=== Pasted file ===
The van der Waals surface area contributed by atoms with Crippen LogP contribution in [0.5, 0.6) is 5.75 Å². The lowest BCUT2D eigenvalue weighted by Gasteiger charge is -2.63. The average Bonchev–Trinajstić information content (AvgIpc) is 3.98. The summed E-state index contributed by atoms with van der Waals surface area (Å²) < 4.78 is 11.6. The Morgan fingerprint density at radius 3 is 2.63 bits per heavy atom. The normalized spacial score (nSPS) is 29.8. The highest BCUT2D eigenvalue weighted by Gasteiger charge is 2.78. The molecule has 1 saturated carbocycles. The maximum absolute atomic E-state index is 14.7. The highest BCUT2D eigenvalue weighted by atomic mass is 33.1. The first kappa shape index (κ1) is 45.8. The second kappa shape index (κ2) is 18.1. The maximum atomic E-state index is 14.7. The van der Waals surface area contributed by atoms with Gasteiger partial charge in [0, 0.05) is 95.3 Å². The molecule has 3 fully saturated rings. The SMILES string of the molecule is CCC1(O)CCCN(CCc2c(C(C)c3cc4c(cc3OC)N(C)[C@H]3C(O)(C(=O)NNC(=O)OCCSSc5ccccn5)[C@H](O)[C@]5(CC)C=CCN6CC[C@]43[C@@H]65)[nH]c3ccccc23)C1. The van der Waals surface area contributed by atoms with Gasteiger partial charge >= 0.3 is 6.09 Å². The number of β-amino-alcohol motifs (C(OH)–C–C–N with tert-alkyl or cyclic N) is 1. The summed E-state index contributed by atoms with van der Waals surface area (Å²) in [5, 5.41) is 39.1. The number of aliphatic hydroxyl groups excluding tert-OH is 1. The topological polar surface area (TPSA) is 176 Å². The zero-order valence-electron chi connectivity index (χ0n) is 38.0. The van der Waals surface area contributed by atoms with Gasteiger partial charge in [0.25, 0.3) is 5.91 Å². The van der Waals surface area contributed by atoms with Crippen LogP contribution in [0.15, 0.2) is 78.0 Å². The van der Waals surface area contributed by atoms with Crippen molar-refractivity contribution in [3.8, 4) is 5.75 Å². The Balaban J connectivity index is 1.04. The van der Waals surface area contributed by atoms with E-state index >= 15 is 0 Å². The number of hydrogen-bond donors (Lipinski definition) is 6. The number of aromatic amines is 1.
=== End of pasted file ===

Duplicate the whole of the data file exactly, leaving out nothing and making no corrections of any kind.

The van der Waals surface area contributed by atoms with Crippen LogP contribution in [0.5, 0.6) is 5.75 Å². The lowest BCUT2D eigenvalue weighted by Gasteiger charge is -2.63. The average Bonchev–Trinajstić information content (AvgIpc) is 3.98. The summed E-state index contributed by atoms with van der Waals surface area (Å²) < 4.78 is 11.6. The Morgan fingerprint density at radius 3 is 2.63 bits per heavy atom. The normalized spacial score (nSPS) is 29.8. The highest BCUT2D eigenvalue weighted by Gasteiger charge is 2.78. The molecule has 1 saturated carbocycles. The maximum absolute atomic E-state index is 14.7. The highest BCUT2D eigenvalue weighted by atomic mass is 33.1. The first kappa shape index (κ1) is 45.8. The second kappa shape index (κ2) is 18.1. The maximum atomic E-state index is 14.7. The van der Waals surface area contributed by atoms with Gasteiger partial charge in [0, 0.05) is 95.3 Å². The molecule has 3 fully saturated rings. The SMILES string of the molecule is CCC1(O)CCCN(CCc2c(C(C)c3cc4c(cc3OC)N(C)[C@H]3C(O)(C(=O)NNC(=O)OCCSSc5ccccn5)[C@H](O)[C@]5(CC)C=CCN6CC[C@]43[C@@H]65)[nH]c3ccccc23)C1. The van der Waals surface area contributed by atoms with Gasteiger partial charge >= 0.3 is 6.09 Å². The number of β-amino-alcohol motifs (C(OH)–C–C–N with tert-alkyl or cyclic N) is 1. The summed E-state index contributed by atoms with van der Waals surface area (Å²) in [5, 5.41) is 39.1. The number of aliphatic hydroxyl groups excluding tert-OH is 1. The topological polar surface area (TPSA) is 176 Å². The zero-order valence-electron chi connectivity index (χ0n) is 38.0. The van der Waals surface area contributed by atoms with Gasteiger partial charge in [0.25, 0.3) is 5.91 Å². The van der Waals surface area contributed by atoms with Crippen LogP contribution in [0.15, 0.2) is 78.0 Å². The van der Waals surface area contributed by atoms with Crippen molar-refractivity contribution in [3.8, 4) is 5.75 Å². The Balaban J connectivity index is 1.04. The van der Waals surface area contributed by atoms with E-state index >= 15 is 0 Å². The number of hydrogen-bond donors (Lipinski definition) is 6. The number of aromatic amines is 1.